How to Prep a New Garden Space in Your Yard
Have you found a spot in your yard that begs for some landscaping TLC? Maybe it’s a perfect spot for a new garden! It can be fun to start with a clean slate, but also intimidating. Let us help you out with a few steps and tips to get off on the right foot. Once you get your new garden in place, be sure to take some photos and tag us on Facebook and Instagram @planttagg so we can see!
Stake it Out
First, you’ll want to mark out the area for your new garden. Anything will do for this task – stakes and string, a garden hose, some 2×4 lumber, really anything that will stay in place. Don’t be afraid to start small! Be sure to measure the space accurately before heading to your local garden center to purchase compost or mulch as you will need to know the square footage of the area you are covering.
Clear the Area
If the area is covered in sod currently, you will need to remove the existing grass. How you go about doing this mostly depends on how much time you have before you plan to plant. If time is of the essence, slice under the sod with a spade and cut it into manageable pieces for removal. Use these pieces to fill in other spots of your yard if needed. Before you attempt sod removal by hand, make sure you give the area a proper watering a day or so before to soften the turf and the roots below.
If you have time, you can smother the grass by placing layers of newspaper over the area and topping with several inches of compost. It usually takes about four months for the paper and compost to decompose completely, killing the grass below. The decomposed paper, dead grass and compost can be worked into the soil at the end of the process. The best time to try this method is in the Fall to prep for the following Spring. It’s time-consuming, but you will be rewarded with a grass and weed-free area with rich soil.
Additionally, now’s the time to remove any other debris and to take care of any weeds with an herbicide or by thoroughly removing them by hand.
Amend the Soil
It is highly likely that the soil in your new garden area will need a nutrient boost before you undergo significant replanting. Consider refreshing the soil with compost, dry grass clippings, old manure, or other organic matter as you work the soil. We covered more about fertilizers in a blog post here and here.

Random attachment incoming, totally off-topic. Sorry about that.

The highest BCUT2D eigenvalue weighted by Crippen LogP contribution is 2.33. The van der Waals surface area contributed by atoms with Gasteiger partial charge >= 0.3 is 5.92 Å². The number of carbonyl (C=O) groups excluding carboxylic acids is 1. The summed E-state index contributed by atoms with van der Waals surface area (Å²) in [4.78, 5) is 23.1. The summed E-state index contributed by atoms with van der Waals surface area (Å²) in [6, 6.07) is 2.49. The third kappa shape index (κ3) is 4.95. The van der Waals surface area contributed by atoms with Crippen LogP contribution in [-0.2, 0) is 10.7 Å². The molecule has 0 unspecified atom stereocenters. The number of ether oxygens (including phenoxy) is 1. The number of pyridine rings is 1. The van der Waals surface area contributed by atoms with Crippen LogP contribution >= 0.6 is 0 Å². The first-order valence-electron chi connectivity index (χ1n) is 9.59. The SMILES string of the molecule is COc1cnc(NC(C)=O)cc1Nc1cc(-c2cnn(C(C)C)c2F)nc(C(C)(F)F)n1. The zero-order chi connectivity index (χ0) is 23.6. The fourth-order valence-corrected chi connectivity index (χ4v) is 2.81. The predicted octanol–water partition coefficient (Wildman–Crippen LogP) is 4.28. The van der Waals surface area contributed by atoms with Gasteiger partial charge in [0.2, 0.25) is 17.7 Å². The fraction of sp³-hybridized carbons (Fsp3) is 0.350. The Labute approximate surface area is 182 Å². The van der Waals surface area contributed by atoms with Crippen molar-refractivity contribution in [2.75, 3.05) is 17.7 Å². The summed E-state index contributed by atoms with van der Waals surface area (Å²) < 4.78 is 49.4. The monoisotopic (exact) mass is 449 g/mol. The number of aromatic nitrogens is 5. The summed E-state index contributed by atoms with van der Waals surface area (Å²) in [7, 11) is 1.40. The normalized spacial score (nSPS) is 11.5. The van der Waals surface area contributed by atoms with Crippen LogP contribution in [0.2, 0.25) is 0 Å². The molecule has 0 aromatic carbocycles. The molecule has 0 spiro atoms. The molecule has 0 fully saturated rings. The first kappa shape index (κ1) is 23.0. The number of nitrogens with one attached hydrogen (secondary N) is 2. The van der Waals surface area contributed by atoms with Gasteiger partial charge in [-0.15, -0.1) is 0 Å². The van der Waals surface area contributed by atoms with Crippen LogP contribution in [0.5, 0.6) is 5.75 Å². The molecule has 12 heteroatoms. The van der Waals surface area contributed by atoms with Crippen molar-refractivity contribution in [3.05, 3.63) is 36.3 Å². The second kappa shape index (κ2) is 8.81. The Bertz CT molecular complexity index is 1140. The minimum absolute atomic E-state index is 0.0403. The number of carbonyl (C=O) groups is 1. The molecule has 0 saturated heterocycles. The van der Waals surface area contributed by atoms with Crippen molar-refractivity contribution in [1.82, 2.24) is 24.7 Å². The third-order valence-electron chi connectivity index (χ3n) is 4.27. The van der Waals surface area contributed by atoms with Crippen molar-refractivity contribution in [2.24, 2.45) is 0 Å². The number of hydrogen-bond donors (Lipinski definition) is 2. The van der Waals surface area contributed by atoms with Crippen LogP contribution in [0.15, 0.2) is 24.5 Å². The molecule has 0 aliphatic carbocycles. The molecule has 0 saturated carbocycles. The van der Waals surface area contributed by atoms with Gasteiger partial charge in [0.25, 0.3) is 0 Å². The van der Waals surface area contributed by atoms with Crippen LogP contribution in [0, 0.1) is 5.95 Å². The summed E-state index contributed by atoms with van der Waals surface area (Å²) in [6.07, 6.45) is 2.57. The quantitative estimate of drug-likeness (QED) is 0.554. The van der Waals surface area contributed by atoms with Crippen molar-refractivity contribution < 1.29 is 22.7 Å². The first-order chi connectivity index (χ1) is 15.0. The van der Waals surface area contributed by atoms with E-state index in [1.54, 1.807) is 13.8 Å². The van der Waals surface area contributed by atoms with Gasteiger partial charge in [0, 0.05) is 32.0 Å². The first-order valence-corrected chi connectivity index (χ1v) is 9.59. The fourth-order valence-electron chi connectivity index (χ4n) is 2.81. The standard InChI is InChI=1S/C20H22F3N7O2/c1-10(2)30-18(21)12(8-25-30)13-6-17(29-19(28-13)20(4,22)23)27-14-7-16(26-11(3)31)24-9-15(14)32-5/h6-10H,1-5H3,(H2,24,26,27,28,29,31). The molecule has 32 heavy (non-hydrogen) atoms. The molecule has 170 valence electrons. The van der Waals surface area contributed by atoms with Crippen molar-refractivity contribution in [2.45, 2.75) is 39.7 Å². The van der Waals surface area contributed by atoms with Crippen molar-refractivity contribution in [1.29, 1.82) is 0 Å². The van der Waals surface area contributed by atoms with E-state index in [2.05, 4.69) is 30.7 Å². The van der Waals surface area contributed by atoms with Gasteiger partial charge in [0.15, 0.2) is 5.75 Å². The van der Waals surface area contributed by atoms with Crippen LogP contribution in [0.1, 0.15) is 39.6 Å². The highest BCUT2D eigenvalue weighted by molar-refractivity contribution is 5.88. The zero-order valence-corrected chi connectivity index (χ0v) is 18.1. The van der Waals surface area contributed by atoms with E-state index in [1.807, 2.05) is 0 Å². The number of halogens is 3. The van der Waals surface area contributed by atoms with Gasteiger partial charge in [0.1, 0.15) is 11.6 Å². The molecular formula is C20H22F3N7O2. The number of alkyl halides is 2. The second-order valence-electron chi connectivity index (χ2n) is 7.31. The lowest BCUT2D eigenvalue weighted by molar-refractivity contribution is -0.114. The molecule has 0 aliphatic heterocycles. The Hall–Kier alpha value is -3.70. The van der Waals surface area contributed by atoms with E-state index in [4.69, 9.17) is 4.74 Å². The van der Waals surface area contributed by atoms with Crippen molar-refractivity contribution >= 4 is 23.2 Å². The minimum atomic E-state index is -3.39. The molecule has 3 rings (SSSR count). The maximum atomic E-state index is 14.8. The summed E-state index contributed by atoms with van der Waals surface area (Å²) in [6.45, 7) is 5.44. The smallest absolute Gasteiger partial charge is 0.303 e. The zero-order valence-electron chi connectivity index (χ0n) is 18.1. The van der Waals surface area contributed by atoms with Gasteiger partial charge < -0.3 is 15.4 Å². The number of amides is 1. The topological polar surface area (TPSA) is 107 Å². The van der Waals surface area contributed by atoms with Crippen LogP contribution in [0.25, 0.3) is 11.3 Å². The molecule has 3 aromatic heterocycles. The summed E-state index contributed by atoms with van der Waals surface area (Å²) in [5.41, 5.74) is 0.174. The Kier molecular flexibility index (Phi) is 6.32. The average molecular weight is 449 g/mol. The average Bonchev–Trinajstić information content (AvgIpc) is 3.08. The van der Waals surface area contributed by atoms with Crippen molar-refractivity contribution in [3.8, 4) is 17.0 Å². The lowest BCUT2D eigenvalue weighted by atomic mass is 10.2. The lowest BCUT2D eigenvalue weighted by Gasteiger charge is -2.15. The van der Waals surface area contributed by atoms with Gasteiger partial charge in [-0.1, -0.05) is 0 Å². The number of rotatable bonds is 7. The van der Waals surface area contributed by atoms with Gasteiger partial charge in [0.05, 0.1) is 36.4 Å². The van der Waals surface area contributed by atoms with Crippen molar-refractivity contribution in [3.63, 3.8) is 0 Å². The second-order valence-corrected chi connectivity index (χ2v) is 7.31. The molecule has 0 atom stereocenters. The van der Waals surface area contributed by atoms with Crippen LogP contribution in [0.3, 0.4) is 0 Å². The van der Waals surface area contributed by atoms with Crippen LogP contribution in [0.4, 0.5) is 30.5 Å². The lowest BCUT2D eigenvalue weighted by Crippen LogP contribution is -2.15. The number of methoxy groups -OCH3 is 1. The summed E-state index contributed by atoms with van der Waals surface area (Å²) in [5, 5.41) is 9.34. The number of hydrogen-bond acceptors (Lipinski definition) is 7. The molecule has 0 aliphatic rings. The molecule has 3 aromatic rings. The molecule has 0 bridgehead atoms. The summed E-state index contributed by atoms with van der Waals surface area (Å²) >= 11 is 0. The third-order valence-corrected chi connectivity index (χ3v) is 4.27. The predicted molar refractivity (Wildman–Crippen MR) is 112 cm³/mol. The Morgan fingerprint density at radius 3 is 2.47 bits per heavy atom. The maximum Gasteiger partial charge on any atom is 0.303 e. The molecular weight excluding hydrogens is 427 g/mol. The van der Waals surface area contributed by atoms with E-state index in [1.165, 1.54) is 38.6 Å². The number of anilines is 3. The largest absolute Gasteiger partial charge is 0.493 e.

If you want to get a more in-depth look at the profile of your current soil, you can contact your local county cooperative extension office and ask them to perform a soil analysis for you. Your local garden center may have details on this process as well. A soil analysis will tell you exactly what nutrients your soil lacks. In addition to organic matter, you may need to adjust the pH of the soil by adding limestone or sulfur, as recommended by a soil test.
Give it Some Elbow Grease
In the process of adding organic matter, you’ll need to loosen up the dirt either by tilling or digging. Tilling the soil mechanically with a rototiller can be efficient when you are working with a large space. However, be careful as excessive tilling can disturb beneficial earthworms and microorganisms. Err on the side of caution with tilling and under-do rather than over-do. Similarly, you can prepare garden beds by digging. Turn over the top 8-12 inches of soil and incorporate compost as you go. Don’t undergo tilling or digging when the soil is too moist or too dry. Look for soil consistency that is moist enough to form a loose ball in your hand, but that will fall apart when you drop it.
You might consider landscape edging, stones, bricks or landscape timber to create a border for the space. Line borders will help prevent damage to your new garden plants from mowing or weed trimmers and can keep your lawn from encroaching into the garden area.
Consider a Weed Barrier
You can use landscape fabric on top of the soil before planting to reduce the number of weeds that will sprout up in your garden space. Cut holes in the fabric to plant shrubs, flowers, etc. and then cover the remaining fabric with mulch.
However, depending on the type of garden you are planting, a weed barrier may not be suitable. For example, if your aesthetic involves tightly packing plants together, it may not make sense to cut a large number of holes in the fabric. Or, if you are going to utilize groundcover plants, you may not need the weed barrier. However, if you are planting more sporadically in the area, landscape fabric may make sense.
It’s Time to Plant Your New Garden
Check out our article on Planting a Flower Garden for more ideas and inspiration. Once you get your new garden in place, text PLANTS to 46376 to set up your yard in the PlantTAGG app. It’s free to use – and we can help make sure that your plants stay alive and thrive!